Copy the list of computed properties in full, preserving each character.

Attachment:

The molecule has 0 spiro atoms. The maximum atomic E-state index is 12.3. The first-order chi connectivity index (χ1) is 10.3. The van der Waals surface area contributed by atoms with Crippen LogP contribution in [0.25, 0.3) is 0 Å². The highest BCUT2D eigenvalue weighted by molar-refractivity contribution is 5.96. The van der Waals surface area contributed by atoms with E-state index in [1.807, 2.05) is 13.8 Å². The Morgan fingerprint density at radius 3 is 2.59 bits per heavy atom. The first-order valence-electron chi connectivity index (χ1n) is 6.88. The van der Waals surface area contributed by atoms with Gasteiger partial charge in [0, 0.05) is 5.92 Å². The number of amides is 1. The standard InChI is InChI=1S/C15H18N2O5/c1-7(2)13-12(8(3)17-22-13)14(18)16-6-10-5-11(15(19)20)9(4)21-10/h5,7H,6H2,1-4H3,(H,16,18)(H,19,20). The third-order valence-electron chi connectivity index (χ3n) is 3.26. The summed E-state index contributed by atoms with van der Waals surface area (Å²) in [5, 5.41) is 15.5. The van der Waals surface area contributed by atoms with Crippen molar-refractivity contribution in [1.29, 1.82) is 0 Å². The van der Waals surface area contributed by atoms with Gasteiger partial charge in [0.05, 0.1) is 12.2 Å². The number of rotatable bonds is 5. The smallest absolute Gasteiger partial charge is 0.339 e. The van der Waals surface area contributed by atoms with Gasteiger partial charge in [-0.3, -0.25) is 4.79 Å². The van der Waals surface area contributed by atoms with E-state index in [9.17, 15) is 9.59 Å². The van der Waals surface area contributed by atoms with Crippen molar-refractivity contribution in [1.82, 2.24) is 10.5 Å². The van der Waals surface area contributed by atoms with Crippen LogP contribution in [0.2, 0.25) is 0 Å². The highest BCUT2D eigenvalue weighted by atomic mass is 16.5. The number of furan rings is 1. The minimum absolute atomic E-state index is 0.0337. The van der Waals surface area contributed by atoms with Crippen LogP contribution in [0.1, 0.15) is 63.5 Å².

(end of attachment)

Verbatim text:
The molecule has 0 spiro atoms. The maximum atomic E-state index is 12.3. The first-order chi connectivity index (χ1) is 10.3. The van der Waals surface area contributed by atoms with Crippen LogP contribution in [0.25, 0.3) is 0 Å². The highest BCUT2D eigenvalue weighted by molar-refractivity contribution is 5.96. The van der Waals surface area contributed by atoms with E-state index in [1.807, 2.05) is 13.8 Å². The Morgan fingerprint density at radius 3 is 2.59 bits per heavy atom. The first-order valence-electron chi connectivity index (χ1n) is 6.88. The van der Waals surface area contributed by atoms with Gasteiger partial charge in [0, 0.05) is 5.92 Å². The number of amides is 1. The standard InChI is InChI=1S/C15H18N2O5/c1-7(2)13-12(8(3)17-22-13)14(18)16-6-10-5-11(15(19)20)9(4)21-10/h5,7H,6H2,1-4H3,(H,16,18)(H,19,20). The third-order valence-electron chi connectivity index (χ3n) is 3.26. The summed E-state index contributed by atoms with van der Waals surface area (Å²) in [5, 5.41) is 15.5. The van der Waals surface area contributed by atoms with Crippen molar-refractivity contribution in [1.29, 1.82) is 0 Å². The van der Waals surface area contributed by atoms with Gasteiger partial charge in [0.05, 0.1) is 12.2 Å². The number of rotatable bonds is 5. The smallest absolute Gasteiger partial charge is 0.339 e. The van der Waals surface area contributed by atoms with Gasteiger partial charge in [-0.3, -0.25) is 4.79 Å². The van der Waals surface area contributed by atoms with E-state index in [9.17, 15) is 9.59 Å². The van der Waals surface area contributed by atoms with Crippen molar-refractivity contribution in [1.82, 2.24) is 10.5 Å². The van der Waals surface area contributed by atoms with Crippen LogP contribution in [0.2, 0.25) is 0 Å². The highest BCUT2D eigenvalue weighted by atomic mass is 16.5. The number of furan rings is 1. The minimum absolute atomic E-state index is 0.0337. The van der Waals surface area contributed by atoms with Crippen LogP contribution in [0.1, 0.15) is 63.5 Å².